Moreover, hinge blanks may be employed to fabricate the above-mentioned hinge components. For example, fabricating hinge blanks by way of extrusion, and then removing unwanted material to form hinge components may allow for flexibility of design, as well as reduced manufacturing costs. Further, each hinge blank may include a varied cross-sectional geometry including, for example, a first reinforcement segment, a second reinforcement segment and a web segment extending therebetween, wherein the first and second reinforcement segments (of each hinge component) both exhibit a cross-sectional thickness greater than the web segment.
In accordance with another aspect of the present invention, a ladder is provided that may include a hinge with a pinch prevention mechanism. This may include a first hinge component coupled to a first rail and a second hinge component coupled to a second rail. The second hinge component may be rotatably coupled with the first hinge component such that the first and second hinge components may be rotated between a first position and a second position. At least one protruding member is biased outwardly from the first hinge component when the first hinge component and the second hinge component are in the first position. The protruding member is located and configured to be displaced relative to the first hinge component when the first hinge component and the second hinge component are in the second position.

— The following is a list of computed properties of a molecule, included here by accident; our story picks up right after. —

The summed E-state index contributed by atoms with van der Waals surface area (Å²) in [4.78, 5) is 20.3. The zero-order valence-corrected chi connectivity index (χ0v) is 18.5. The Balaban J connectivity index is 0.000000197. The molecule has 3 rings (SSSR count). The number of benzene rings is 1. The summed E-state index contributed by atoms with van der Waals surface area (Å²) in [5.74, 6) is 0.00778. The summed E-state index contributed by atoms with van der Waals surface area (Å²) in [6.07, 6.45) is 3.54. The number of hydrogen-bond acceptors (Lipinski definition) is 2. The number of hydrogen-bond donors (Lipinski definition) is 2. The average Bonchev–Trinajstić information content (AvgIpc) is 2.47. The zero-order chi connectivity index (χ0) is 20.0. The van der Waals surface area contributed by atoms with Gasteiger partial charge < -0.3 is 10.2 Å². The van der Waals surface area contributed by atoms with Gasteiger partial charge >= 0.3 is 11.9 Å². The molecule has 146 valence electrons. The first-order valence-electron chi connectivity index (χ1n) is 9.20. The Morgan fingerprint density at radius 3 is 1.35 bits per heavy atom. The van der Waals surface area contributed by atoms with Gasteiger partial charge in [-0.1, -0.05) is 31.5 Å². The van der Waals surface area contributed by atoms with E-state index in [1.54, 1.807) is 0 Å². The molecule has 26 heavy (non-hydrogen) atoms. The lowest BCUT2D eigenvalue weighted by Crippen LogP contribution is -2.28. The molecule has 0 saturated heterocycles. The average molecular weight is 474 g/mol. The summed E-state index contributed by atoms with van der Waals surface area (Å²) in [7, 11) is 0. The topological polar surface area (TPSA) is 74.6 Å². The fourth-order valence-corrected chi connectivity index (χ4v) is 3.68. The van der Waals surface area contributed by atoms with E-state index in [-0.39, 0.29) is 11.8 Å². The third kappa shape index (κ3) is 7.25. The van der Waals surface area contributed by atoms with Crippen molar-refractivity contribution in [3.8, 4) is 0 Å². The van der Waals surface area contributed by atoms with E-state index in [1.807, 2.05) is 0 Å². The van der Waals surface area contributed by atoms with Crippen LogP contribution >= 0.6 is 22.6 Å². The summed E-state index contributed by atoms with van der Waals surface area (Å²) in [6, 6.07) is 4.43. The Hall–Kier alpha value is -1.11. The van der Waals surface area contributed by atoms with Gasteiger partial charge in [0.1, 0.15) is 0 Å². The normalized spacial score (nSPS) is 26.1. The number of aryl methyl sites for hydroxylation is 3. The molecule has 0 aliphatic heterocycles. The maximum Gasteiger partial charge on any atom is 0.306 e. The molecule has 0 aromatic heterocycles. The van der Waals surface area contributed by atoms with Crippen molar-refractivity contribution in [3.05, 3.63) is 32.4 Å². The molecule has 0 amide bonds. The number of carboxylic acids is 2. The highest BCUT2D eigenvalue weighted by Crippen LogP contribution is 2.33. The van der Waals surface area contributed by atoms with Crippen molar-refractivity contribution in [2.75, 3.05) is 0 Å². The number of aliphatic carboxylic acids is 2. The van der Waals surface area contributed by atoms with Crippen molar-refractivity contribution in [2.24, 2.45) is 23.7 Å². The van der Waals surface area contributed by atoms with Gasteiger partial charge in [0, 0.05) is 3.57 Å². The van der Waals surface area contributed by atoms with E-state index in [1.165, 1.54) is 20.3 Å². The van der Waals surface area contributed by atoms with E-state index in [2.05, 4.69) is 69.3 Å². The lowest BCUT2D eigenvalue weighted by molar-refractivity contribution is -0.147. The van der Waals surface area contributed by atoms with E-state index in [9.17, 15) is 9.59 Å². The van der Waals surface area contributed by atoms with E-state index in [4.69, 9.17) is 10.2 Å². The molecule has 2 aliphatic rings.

Other features and advantages of the present invention will become apparent to those of ordinary skill in the art through consideration of the ensuing description, the accompanying drawings and the appended claims.
In the drawings, which illustrate what is currently considered to be the best mode for carrying out the invention: